A prerequisite for an intersectional analysis is thus a theorization of the relationship between different axes of domination. For feminist HIV/AIDS research this implies that an exclusive focus on gender and sexuality needs to be replaced by an intersectional approach. This brings

us back to the core of the theoretical arguments presented earlier. Albeit in different ways, both Wilton and Holland et al. position the rupture of heterosexual masculinity as the most urgent challenge for radical safer sex politics. In Holland et al., it is the establishment of hegemonic masculinity that empowers men and ultimately disempowers women. Wilton argues that, in spite of its strong focus on a (gay) male body, AIDS discourse works by feminizing all subjects associated with an alleged risk group (gay men, injecting street drug users, sex workers, people of African descent and people living with AIDS). Keeping a distance from the illness altogether becomes a prerequisite in order to retain masculinity. 'In this image', Wilton contends, 'woman/sex/disease/death have become almost inseparable'; and she claims that it is even inconceivable to picture 'the "easy boyfriend" causing women to become blind, mad, paralysed or dead' (1997: 62, emphasis in original).

Seen from an intersectional perspective, such claims will inevitably run into difficulties. What happens, for instance, in a situation where white women tourists become infected from the local young black men at their service? What if these white women end up transmitting the virus to their partners? Are they then held any more responsible than when male clients put women sex workers at risk? While it is true that minoritized masculinities sometimes have been feminized, it has equally often been the reverse. Throughout history, both minoritized and working-class masculinities have been assigned different 'macho' identities, or been adopted as a strategy of defence (O'Donnell and Sharpe, 2000). That is, rather than feminized, minoritized and working-class masculinities are often represented as excessively masculine. Accordingly, an intersectional approach forces us to acknowledge that masculinity is not only constructed against femininity/homosexuality, but also against other heterosexual masculinities (cf. Connell, 1995). It also impels us to enquire into which ethnicities or class positions get normalized through our exclusive focus on the intersection between gender and sexuality.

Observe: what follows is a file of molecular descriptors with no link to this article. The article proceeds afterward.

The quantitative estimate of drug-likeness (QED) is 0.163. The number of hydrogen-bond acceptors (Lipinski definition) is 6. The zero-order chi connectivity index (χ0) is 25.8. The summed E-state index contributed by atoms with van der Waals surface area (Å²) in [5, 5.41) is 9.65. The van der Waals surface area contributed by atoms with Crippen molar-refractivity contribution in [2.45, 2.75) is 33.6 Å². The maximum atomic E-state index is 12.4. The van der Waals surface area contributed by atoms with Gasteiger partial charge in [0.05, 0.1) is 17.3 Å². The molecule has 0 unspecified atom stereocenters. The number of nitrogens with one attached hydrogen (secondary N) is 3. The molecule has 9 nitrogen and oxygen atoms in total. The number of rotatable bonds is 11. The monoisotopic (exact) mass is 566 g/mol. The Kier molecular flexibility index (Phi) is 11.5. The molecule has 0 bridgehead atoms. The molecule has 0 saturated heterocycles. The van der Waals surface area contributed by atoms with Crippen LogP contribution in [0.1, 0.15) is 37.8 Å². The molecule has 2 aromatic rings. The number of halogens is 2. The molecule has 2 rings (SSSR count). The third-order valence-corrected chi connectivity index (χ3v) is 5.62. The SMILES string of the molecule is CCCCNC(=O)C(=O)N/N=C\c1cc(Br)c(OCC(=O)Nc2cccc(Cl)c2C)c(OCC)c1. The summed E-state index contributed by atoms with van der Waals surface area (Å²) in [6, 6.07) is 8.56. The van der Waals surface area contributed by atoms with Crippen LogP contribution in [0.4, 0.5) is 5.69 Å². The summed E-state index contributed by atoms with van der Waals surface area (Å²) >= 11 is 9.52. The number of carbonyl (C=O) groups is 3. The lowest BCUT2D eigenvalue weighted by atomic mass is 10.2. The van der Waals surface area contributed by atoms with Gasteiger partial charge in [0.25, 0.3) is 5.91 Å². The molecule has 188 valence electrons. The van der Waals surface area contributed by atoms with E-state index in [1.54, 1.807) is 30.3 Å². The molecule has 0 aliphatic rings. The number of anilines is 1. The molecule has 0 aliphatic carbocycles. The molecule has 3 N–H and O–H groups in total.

By turning to current developments in HIV/AIDS policy, this final section highlights some ways in which feminist HIV/AIDS research would benefit from an intersectional approach. With the Campaign for World AIDS Day (1 December) 2004 launched under the heading 'Women, Girls, HIV and AIDS', the issue of gender - at least symbolically - could be said to have transcended its previous invisibility in the HIV/AIDS policy context. In fact, since gender mainstreaming became a global strategy following the Beijing Platform for Action in 1995, the concept of 'gender'

has become more commonplace, including in HIV/AIDS policy. This does not, of course, say anything about the content of such gendered strategies, or that gender mainstreaming necessarily will help achieve the UN's 'ultimate goal' of gender equality.2 On the contrary, in a context of HIV/AIDS prevention, the charged debate on abstinence vs condom use reveals that there is no consensus on how to target HIV/AIDS from a gender perspective.

Looking at Sweden in particular, however, the effects of gender mainstreaming are palpable. In general, Swedish HIV/AIDS policy proposes the need for correct information on how the virus transmits, everyone's right to have access to condoms, equal rights for sexual minorities and women's right to choose. Sweden has also explicitly dissociated itself from the current US administration's conservative programme, which the Swedish government claims to be joining forces with the Vatican and some Muslim countries as concerns sexual and reproductive rights in general and HIV/AIDS policy in particular (Utrikesdepartementet, 2005). Lately, moreover, an increasing focus on men's responsibility and on masculinity has become visible (see, for example, Herrstrom et al., 2004).